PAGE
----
The best way is the tip above: Get outside!

Other ways: Open your curtains, bring more vitamin D into your diet*, take Vitamin D3 supplements (D2 is Vegan friendly), use an Ultraviolet (UV) lamp/Light therapy, or use sunlight simulation lightbulbs.

 *Fatty fish and seafood, dairy, egg yolks, mushrooms, Vitamin D fortified foods (such a nut-milks, soy milk, orange juice, cereal, and tofu)

-Practice relaxation techniques-

Meditation, yoga, and prayer are all extremely effective ways to calm the body and mind. In the morning, they can help you feel focused and more energized for the day. In the evening, they can help clear the mind of the day’s worries allowing you to focus on the most important task at hand: sleep.

Other forms of relaxation techniques are: guided imagery, progressive muscle relaxation, slow/deliberate breathing, massage, or self-hypnosis.

According to Lorenzo Cohen, Ph.D., professor and director of Integrative Medicine at MD Anderson just five minutes of meditation can help you manage stress.

There are many online tutorials that teach you the basics of meditation. (You can find guided meditations from the Benson-Henry Institute at www.health.harvard.edu/bhi.)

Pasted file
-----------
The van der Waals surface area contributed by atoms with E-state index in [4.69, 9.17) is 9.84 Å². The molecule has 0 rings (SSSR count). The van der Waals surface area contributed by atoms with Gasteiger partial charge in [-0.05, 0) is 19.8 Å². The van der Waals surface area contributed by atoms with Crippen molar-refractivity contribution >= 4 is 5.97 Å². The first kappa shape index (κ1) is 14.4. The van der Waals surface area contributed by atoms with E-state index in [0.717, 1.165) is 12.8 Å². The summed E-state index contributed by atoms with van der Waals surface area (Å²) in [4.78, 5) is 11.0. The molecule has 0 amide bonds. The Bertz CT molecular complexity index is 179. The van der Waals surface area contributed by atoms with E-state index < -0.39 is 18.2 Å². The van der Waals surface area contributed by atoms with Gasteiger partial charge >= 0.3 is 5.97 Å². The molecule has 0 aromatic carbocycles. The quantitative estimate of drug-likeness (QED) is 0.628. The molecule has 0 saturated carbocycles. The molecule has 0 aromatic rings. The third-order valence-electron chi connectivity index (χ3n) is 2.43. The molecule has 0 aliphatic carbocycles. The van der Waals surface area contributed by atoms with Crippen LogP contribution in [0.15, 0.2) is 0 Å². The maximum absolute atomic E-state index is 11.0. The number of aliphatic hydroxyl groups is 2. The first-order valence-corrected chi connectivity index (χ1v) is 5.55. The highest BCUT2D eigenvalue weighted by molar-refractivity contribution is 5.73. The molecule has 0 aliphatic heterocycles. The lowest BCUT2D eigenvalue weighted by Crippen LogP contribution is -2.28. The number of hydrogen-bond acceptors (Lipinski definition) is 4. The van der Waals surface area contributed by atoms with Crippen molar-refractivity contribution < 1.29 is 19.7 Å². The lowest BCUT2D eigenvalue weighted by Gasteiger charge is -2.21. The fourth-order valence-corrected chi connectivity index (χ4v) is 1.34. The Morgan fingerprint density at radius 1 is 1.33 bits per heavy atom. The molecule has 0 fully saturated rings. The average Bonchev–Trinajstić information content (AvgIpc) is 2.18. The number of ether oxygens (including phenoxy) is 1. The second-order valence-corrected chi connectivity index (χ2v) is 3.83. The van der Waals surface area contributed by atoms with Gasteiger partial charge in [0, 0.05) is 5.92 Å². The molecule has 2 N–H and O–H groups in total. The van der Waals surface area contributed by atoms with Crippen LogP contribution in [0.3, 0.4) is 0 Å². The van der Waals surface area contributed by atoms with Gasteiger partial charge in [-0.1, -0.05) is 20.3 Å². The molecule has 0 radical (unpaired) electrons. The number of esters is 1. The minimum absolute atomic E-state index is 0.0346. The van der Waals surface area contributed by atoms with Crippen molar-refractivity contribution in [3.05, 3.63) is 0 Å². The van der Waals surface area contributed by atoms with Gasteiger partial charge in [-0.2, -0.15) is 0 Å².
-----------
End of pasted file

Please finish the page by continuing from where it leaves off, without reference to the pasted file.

-Get a good night’s rest-

Sleep is essential – It is as important to our bodies as eating, drinking and breathing, and is vital for maintaining good mental and physical health. Sleeping helps us to recover from mental as well as physical exertion. Up to one third of the population may suffer from insomnia (lack of sleep or poor-quality sleep) or other sleep problems. These can affect mood, judgement, energy and concentration levels, our relationships, and our ability to stay awake/ function at school or work during the day.

-Set your alarm clock and stick to a sleep routine-

One of the most underestimated yet effective ways to improve sleep is by sticking to a regular schedule when it comes to sleep and wake times. Going to bed and waking up at the same time every day helps to establish a pattern and balances the body’s internal master clock. Over time, maintaining this routine may help you to wake up feeling more alert and cut down on the time it takes to fall asleep at night.

Here is a list of tips for getting a restful night’s sleep from the Sleep Foundation: https://www.sleepfoundation.org/sleep-hygiene/healthy-sleep-tips

 -Improve your diet-

According to Dr. Uma Naidoo, M.D., director of nutritional and lifestyle psychiatry at Massachusetts General Hospital, “Food and nutrition are powerful tools within our control to help our mental well-being.” Eating smart and healthy is one way to help improve mood. Not only do we feel good about ourselves for making a good decision for our bodies, but also nutrients from eating the right foods have physiological effects that put us in a better mood. For example, good carbohydrates (whole grains, fruits and vegetables), fish, and vitamin D are among some of the foods that increase serotonin levels in the brain, which in turn elevates mood.